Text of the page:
For the week of February 24, 1999  thru March 2, 1999  

No record yet, but it’s early

Cities work hard to clear streets of snow

Express Staff Writer

City crews have worked non-stop clearing the streets after the weekend dumped more than a foot of new snow. (Express photo by Willy Cook)

Although some local residents are beginning to forecast a record-breaking snow year after more than a foot of snow fell over the weekend, the totals are off the mark.

As the record tally nears, the abundant snows are keeping the valley’s municipalities busy as yet another series of storms threatens to dump more white fluff on the Wood River Valley.

According to Gale Roberts at the Hailey Soil Conservation District office, the winter of 1996/97 holds the record for snowfall in terms of the amount of water in the snow for this decade.

In terms of water content, this winter’s snowpack is currently 126 percent above the 30-year average, Roberts said. But it is still nine inches off of the record year, which had 30.5 inches of precipitation as of Feb. 22. This year, there were 21.6 inches measured as of Feb. 22.

That winter Ketchum received 151.75 inches of snow, according to Ketchum Ranger District logs. This winter, according to the same logs, Ketchum has received 133 inches to date. That’s 18.75 inches away.

According to Ketchum city administrator Jim Jaquet, Ketchum’s street department snow-removal crews have been working hard to keep up with the snow, which has piled up more than two feet on the valley floor in the past week.

He said that in a typical snow removal day—consisting of a snowfall of three to five inches--the street department removes 5,400 cubic yards of snow from Ketchum’s streets. That’s enough snow to blanket approximately three football fields under a foot of snow each.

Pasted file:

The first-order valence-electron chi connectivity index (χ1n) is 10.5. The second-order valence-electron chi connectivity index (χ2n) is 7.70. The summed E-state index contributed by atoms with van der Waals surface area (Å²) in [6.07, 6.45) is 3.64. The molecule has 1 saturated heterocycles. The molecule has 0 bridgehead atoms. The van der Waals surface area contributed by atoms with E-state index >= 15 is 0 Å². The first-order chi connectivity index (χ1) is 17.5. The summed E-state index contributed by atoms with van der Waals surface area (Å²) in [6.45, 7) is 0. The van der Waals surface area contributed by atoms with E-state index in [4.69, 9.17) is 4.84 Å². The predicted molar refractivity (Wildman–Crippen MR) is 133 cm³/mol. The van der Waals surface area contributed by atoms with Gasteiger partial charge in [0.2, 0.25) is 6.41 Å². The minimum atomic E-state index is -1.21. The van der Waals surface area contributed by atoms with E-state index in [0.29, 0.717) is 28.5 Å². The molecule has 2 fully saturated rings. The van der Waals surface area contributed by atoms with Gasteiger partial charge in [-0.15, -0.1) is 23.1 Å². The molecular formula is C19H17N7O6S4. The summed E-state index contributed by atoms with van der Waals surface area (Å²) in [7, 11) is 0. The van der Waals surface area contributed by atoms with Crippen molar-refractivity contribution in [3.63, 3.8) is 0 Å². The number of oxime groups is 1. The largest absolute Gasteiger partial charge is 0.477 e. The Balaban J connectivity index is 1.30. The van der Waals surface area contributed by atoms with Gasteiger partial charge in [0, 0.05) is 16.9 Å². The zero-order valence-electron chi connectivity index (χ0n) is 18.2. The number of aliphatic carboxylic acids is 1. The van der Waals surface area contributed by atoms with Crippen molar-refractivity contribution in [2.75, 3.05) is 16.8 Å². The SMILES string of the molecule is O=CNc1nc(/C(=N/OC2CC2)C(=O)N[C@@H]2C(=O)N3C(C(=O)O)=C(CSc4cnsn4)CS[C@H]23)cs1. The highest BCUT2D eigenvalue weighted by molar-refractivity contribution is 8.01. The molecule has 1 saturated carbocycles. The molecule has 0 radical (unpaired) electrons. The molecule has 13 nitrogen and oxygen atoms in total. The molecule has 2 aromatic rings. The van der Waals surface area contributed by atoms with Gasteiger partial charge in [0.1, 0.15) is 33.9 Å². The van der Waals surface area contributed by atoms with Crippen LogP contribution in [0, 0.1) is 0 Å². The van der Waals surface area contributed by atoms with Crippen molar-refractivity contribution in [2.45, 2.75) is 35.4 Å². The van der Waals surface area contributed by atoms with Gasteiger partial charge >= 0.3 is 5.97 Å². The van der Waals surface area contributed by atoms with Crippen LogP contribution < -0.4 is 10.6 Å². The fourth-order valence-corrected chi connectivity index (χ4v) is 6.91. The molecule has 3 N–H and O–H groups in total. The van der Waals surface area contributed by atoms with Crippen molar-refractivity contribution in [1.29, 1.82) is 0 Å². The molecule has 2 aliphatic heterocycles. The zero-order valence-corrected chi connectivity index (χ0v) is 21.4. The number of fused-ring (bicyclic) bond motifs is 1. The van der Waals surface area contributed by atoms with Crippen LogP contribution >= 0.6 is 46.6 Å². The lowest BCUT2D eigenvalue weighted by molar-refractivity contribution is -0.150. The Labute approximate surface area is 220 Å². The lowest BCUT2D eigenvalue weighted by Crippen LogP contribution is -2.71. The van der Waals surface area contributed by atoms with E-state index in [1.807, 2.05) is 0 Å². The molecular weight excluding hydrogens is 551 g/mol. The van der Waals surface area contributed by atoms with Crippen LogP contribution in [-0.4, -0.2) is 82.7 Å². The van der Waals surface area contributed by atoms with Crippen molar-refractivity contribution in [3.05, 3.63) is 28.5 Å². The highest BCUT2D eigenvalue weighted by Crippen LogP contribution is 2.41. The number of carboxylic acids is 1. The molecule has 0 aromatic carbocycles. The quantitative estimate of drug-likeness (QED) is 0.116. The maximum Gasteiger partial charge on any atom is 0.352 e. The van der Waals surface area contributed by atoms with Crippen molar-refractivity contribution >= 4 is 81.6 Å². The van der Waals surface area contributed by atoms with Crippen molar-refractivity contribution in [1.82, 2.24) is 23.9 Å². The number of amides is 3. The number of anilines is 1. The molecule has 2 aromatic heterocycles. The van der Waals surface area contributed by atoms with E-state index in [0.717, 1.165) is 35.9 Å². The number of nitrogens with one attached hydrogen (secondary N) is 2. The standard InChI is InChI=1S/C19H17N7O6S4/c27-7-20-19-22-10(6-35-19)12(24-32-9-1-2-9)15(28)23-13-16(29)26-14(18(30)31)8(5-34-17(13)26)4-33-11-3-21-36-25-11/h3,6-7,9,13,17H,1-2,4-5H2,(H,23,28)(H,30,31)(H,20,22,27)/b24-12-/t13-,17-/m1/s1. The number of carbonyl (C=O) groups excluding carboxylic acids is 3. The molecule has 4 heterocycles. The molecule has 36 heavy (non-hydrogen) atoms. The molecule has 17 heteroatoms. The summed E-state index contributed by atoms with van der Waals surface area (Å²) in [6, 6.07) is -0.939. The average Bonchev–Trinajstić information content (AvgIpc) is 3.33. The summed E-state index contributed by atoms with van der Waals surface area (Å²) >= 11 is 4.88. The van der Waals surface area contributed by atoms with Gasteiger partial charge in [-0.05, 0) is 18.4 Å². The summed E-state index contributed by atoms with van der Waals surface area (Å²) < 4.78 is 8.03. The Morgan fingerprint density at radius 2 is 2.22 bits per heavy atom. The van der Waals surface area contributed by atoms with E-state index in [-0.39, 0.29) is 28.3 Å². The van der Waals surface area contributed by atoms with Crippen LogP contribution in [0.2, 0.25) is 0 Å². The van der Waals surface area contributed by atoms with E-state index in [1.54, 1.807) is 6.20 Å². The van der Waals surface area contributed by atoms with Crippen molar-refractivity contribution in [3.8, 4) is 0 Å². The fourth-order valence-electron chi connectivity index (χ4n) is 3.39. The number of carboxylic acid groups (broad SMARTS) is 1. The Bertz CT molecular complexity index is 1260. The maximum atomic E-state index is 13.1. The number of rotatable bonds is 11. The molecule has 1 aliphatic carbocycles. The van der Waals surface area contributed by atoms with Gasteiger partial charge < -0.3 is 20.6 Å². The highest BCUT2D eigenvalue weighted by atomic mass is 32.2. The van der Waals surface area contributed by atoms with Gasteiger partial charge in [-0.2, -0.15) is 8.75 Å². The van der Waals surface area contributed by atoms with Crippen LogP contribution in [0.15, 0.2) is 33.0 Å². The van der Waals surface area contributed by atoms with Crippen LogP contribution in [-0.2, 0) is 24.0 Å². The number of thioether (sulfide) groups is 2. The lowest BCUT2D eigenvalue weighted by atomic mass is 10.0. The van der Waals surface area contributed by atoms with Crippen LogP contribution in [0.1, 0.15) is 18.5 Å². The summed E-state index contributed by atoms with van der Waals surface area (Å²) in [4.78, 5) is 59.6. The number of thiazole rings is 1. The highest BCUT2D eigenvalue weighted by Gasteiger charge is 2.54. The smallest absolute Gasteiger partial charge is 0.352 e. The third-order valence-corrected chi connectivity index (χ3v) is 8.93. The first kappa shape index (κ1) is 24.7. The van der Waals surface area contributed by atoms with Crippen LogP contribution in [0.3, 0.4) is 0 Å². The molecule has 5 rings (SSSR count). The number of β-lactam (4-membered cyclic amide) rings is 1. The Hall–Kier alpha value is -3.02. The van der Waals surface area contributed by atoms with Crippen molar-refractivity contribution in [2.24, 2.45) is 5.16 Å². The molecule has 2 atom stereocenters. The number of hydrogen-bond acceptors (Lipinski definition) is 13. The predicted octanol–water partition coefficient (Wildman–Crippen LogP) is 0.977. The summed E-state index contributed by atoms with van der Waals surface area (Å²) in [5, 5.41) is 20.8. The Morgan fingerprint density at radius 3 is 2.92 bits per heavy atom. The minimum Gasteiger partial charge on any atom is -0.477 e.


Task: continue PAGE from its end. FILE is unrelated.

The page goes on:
Using a massive snow blower, the city loads 18-cubic-yard trucks in 15 to 20 seconds each and averages one truck every minute.

Jaquet said the city is not over budget on snow removal at this point in the winter. It is too early to tell, however, if it will go over or not, he said.

Each winter, the city sets aside $110,000 for snow removal. So far this winter, $77,078 has been spent—70 percent of the winter snow removal budget. In the 1996/97 winter, the city was over budget by $15,442 at winter’s end.

Bellevue city administrator Janice Moroni said her snow removal expenses are already over budget. She did not have exact figures but said that, without a doubt, the city has spent more on snow removal that it had anticipated.

Snowfall this winter





0 inches

26 inches

25.5 inches

36 inches

45.5 inches

Total to date for winter 98/99--133 inches.

"I don’t remember having to deal with this much snow in the six years I’ve been here," Moroni said.

She said, however, that Bellevue’s streets are in great shape due to the dedication of the city’s street department employees.

Sun Valley city administrator Bob Van Nort said his snow removal expenses are also over budget due to several equipment breakdowns.

Van Nort expressed pride in the Sun Valley street department’s work this winter.

"They’re doing a hell of a job," he said.

This spring, Blaine county and valley municipalities will be ready for flooding with sand and sandbags should the snow melt off quickly.


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